Leading theatres across England and Scotland have signed up to a ground-breaking new plan by BECTU to address the lack of diversity in their workforce.
Developed over two years, the new action plan has brought together 100 theatres and theatrical producers to increase diversity across the theatre workforce, from front-of-house teams to backstage staff.
It was launched on 27 November, kindly hosted by the English National Opera. New BECTU head Philippa Childs was joined by the Mayor of London Sadiq Khan, actor Adrian Lester, Young Vic artistic director Kwame Kwei-Armah, UK Theatre head Cassie Chadderton, Chi-Chi Nwanoku for the Musicians Union, Geoff Summerton, the director of London Coliseum operations, plus over 100 guests from the theatre industry and the unions.
Leading theatres that have already signed up include the Royal Opera House, the National Theatre, the English National Opera, the Young Vic, Sadler’s Wells and major theatre groups including the Ambassador Theatre Group, Delfont Mackintosh, Lloyd Webber Theatres and Nimax.
In addition to venues around England, 15 theatres in Scotland have also signed up such as National Theatre Scotland, Scottish Ballet and major theatres in Edinburgh, Glasgow, Aberdeen and Dundee including those owned by Capital Theatres.
BECTU diversity officer Janice Turner, who developed the plan, said: “We led a campaign with the Federation of Entertainment Unions to persuade Arts Council England to publish the equality monitoring data of their client theatres. When they did so it revealed that in most theatres there was substantial under-representation of black, Asian and minority ethnic (BAME) workers.
"But rather than simply demanding that the employers ‘do something’ about it on their own, we decided to assist them by using the best knowledge we had available – our members’ experiences.
"Over several months we had a dialogue with highly experienced theatre reps from English and Scottish theatres, along with members of BECTU’s black members’ committee, about the reality of theatre recruitment to establish how it really works.
“Once we had the information we were able to put together an informed plan of action for recruiters in theatres to help them take the right steps to ensure that the theatre industry reflects the society we live in. As theatres start to put the plan into action we will continue discussions with them about how they are best placed to continue pushing for progress.”
A key element is to unite theatres to go beyond their traditional means of recruitment to find talent. The union has invited the employers to join in a working group to identify new sources of BAME talent – dividing the work up and pooling the results. The search will include identifying areas where there are people with appropriate skills working outside mainstream theatre or in other industries.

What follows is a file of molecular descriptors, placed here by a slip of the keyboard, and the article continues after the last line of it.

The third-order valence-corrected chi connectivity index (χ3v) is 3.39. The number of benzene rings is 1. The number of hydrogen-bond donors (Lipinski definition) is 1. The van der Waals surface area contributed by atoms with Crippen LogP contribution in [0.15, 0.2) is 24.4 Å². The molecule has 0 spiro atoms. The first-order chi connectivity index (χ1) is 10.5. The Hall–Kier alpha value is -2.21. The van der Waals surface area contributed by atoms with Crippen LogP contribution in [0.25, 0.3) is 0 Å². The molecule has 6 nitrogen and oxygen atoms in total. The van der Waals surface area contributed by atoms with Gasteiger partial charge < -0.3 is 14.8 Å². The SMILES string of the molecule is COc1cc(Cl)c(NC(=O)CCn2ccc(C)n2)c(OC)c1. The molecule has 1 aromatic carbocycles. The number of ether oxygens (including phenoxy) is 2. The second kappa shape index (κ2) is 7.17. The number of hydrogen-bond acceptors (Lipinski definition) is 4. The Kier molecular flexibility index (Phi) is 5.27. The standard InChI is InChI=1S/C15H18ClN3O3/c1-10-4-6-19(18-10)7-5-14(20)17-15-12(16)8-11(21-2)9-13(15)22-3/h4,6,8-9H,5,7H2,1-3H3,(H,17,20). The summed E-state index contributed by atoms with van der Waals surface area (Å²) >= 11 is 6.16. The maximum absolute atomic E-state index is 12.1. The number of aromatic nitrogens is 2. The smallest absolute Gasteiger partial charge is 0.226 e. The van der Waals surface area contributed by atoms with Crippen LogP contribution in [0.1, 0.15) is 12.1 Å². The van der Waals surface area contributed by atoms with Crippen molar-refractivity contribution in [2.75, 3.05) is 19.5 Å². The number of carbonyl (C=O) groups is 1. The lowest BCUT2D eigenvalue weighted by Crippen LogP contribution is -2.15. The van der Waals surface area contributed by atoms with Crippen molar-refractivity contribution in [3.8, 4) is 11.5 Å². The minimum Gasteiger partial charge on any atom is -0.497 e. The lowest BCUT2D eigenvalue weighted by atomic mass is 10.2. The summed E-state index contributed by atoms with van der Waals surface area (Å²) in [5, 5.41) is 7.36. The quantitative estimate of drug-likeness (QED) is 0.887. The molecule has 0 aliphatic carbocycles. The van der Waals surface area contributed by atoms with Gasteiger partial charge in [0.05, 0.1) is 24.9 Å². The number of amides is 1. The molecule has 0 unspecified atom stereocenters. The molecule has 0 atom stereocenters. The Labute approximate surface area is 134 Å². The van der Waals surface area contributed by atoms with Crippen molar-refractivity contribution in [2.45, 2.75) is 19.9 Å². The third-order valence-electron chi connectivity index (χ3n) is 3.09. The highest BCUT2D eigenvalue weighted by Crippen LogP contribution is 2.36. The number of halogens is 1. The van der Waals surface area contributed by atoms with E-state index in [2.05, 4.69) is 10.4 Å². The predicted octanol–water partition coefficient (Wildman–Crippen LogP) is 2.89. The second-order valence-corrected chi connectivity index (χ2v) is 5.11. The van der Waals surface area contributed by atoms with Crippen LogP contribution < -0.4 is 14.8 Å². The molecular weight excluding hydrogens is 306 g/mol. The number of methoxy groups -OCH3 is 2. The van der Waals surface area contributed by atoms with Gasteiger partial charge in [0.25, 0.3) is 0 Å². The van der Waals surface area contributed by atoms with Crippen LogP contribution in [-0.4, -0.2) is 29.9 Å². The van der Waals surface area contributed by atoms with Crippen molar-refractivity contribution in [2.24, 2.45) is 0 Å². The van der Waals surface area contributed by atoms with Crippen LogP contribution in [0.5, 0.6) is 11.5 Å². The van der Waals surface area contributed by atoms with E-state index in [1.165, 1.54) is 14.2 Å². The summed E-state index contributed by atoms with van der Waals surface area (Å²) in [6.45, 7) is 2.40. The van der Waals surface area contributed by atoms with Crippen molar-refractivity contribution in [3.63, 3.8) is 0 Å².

The unprecedented, huge response from the industry means that BECTU will be looking at regional working groups.
Philippa Childs said: “BECTU has a proud history of championing diversity. We are delighted that our theatre diversity action plan has been accepted by both the funded sector and commercial theatres, because progress across the industry will widen the talent pool for all employers, making it easier for them to recruit, retain and promote BAME talent. Our initiative in partnership with the theatre industry is about continuing to strive for inclusive workforces across the creative industries.”
At the launch, Mayor of London Sadiq Khan said: “BECTU should be congratulated on leading the way in uniting theatres in London and across the country to ensure their workforces are more representative, and I urge the creative sector as a whole to follow their example and increase access to these rewarding careers.”
Adrian Lester called it a “giant leap forward for theatre” and argued it should be applied to the wider creative industries. He told the Voice newspaper that he felt this action
plan would be a success where others have failed because: “This plan isn’t an observational data plan. It’s like a computer programme, what it says is, OK, do this – it’s a series of actions – do this, and when you’re done doing that now do this and when you’re done doing that, take those results – do this.”
BECTU’s plan is also supported by Arts Council England, while head of UK Theatre Cassie Chadderton said: “UK Theatre and the Society of London Theatre support BECTU’s initiative ... A more inclusive workforce will lead to an industry that is more relevant to the UK as a whole, and to broader and more engaged audiences.”
TUC General Secretary Frances O’Grady said: “This plan is a major breakthrough. With most major theatre companies signing up, it’s the biggest multi-employer agreement with trade unions to tackle race discrimination.”
Equality and Human Rights Commission chief executive Rebecca Hilsenrath said: “It’s vital that the arts industry in Britain reflects the true diversity of our society and when we go to the theatre we should all see lives led by people like us. It’s great to see so many leaders come together to recognise this and take tangible effective steps to attract the widest possible talent.”
Arts and Entertainment assistant national secretary Helen Ryan is urging branches to “look on the BECTU website at the list of theatres that have signed up to the plan. If your theatre is listed, try to help your theatre to work through the plan. If it isn’t listed, encourage your theatre to sign up.”